WPI Plan

WPI plan top image

Founded in 1865, WPI has been a pioneer in project-based education since 1970 when, building upon its core philosophy of balancing theory and practice in education, the university adopted a revolutionary new undergraduate program known as the WPI Plan. The new approach replaced the traditional, rigidly prescribed engineering curriculum with a flexible and academically challenging program aimed at helping students learn how to learn by synthesizing classroom experience in projects that solve real-world problems.

Today, WPI’s approach prepares students by helping them learn how to identify, investigate, and report on potential approaches and solutions to open-ended problems. All students must complete two significant research projects: one is a high-level design or research experience conducted within their major. It challenges them to solve problems that would be typically encountered in their professional discipline. The other project presents an issue at the intersection of science, technology, and culture, and emphasizes the need to learn about how technology affects societal values and structures. It calls for small teams of students to work under the guidance of faculty members from all disciplines to conduct research, using social science methods, directed at a specific problem or need. In addition, all WPI students achieve some depth through the integrated Humanities & Arts Requirement, which allows them to become immersed in art, theatre, music, and other forms of creative expression through a self-selected series of courses. This approach allows students to explore themes of complexity, diversity, and the richness of human experience by examining art/architecture, history, languages, literature, philosophy, or religion – the goal being to build well-rounded, globally aware graduates with superior analytical thinking skills and a handle on the ambiguous problems that will characterize their future careers.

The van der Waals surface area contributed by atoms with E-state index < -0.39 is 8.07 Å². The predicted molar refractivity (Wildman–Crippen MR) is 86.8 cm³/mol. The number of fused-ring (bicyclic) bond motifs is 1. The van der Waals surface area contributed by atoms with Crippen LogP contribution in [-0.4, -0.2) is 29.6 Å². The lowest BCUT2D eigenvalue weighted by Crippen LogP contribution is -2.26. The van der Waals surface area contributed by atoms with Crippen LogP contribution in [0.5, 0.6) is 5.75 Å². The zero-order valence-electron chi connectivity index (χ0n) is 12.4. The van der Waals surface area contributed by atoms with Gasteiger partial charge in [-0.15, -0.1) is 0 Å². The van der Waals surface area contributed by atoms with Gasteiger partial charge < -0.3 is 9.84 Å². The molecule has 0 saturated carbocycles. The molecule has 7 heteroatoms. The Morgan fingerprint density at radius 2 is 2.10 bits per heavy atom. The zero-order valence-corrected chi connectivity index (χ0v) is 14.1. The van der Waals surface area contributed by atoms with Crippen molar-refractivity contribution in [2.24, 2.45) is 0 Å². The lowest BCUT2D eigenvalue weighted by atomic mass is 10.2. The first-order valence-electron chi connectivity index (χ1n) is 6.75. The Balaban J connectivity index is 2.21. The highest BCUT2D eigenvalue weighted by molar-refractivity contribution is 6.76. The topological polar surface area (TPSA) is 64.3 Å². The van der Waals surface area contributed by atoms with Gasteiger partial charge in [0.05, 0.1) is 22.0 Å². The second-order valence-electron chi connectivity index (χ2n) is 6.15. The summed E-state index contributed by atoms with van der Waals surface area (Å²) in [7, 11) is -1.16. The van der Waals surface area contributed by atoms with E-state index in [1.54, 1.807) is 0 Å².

In 1974, WPI launched a global component to its project-based curriculum and now sends approximately 70 percent of its students to more than 45 project centers around the world, which are overseen by the university’s Global Projects Program. At these centers, students work in teams to focus on issues such as energy, food, health, and urban sustainability. The Global Projects Program offers students the opportunity to gain hands-on experience in tackling real problems, develop an understanding of other cultures, and see how their lives and work can make a real impact.

Building on the university’s legacy for innovation, WPI launched the Great Problems Seminar in 2007. Through this program, first-year students have the option to enroll in a two-course introduction to university-level research and project work that focuses on important problems facing the world. These courses are tied to current events, societal problems, and human needs; they also provide students with the skills they will need to succeed as they go forward with WPI’s project-based curriculum.

Now, more than four decades after the launch of the WPI Plan, the university’s approach to education remains distinctive within higher education. It has proven invaluable to alumni and has become a model for other colleges and universities. A recent UMass Donahue Institute study of WPI alumni revealed that project-based learning has significantly enhanced their professional abilities and advancement, their interpersonal and communications skills, and their world views. What’s more, the university has become a valued source for academics and administrators from around the world through the Institute on Project-based Learning, an intensive program designed to help other colleges and universities learn to implement best practices in project-based education on their own campuses. This program is expected to grow significantly, and will use proceeds from this award for its further development.